Seems pretty balanced and low cost, which I presume are your goals. About the power supply, you should have your total power draw (which you should have added up, including motherboard and memory) under 280 watts -- the 20% margin is a good practice. Also, consider what kind of graphics card you could upgrade to in the future. If you knew that in time you'd likely want a beastly powerful graphic upgrade, you'd have to have more than 350W then. On the other hand if you don't expect such ambitions, there will eventually be 8000 series cards on the low end in a year that will draw relatively low power compared to the 8800GS, though I won't hazard a guess at exactly how low. One way to guesstimate would be to compare the 7800 or 7900 (take an average) to the 7200 and 7300s (again an average), and multiply that ratio vs the current power draw of a 8800GS as a kind of educated guess.
I was mostly trying for balanced and low cost. If I ought to have a 20% margin, the power supply does look pretty borderline - I get 294 W using the eXtreme Power Supply Calculator v2.0, so maybe I ought to look at switching to a 400-450W power supply to be safe and allow for expansion in the future to a nicer video card and more RAM. I know it's not the most exciting system ever to be built, but I really appreciate your taking the time to look at it.
A faster hard drive would definately be worth $15. Is it still relatively quiet? Most of the reviewers at Newegg seem to say yes, although I saw several who claimed they could hear if across the room (something I'm trying to avoid).
there are a *lot* of 7200.10 drives, and you should expect them to be a little different from each other in that regard! Same for other brands. See they aren't all manufactuered in one plant, even for the same family of drives! So you read thru reviews or search thru for "noise" for several canidate drives (distinct model number) until you are satisfied it's a good choice. Finally, because the drives are made to be affordable there is indeed a portion, for each manufactuerer, that are noisy or have a problem, so there's always a possibility of having to do a return ("RMA"). I am picky, and have returned 2 drives out of 12 or so I've bought, but I think 5-10% is a good representation.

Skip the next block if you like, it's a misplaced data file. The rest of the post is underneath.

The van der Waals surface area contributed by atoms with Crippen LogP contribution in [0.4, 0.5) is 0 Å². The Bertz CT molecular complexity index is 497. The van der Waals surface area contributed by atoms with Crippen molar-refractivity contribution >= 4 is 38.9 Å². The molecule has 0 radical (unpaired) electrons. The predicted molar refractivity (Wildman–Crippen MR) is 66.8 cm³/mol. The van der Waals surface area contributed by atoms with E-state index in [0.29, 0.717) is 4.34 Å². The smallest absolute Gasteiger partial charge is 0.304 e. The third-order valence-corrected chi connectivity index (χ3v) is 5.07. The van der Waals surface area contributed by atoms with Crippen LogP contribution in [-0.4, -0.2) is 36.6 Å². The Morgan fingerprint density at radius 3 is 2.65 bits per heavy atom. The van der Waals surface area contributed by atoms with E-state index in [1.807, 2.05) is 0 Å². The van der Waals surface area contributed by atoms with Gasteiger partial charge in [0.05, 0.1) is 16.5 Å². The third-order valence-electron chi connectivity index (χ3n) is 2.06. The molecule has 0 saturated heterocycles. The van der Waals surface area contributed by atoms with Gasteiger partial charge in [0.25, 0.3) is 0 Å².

It will cost about $55 more for this combo than for the AMD I had in my initial post. Will I get $55+ worth of increased performance? I may do some mild overclocking, but won't be pushing the limits since I want a stable system.
Thanks for the help. Right now I have it around $620, including Windows and a DVD writer. I could go up another $100 or so. I was given a video card, so I don't need that now (until directx10 cards are reasonable).
Some will like my choice of PSUs, but I have one, and it works well. If this is too much, I have an AMD version up my sleeve, but for the price difference, I'd stick with the Intel. It's faster out of the box, and will OC like a dream if you decide to do so.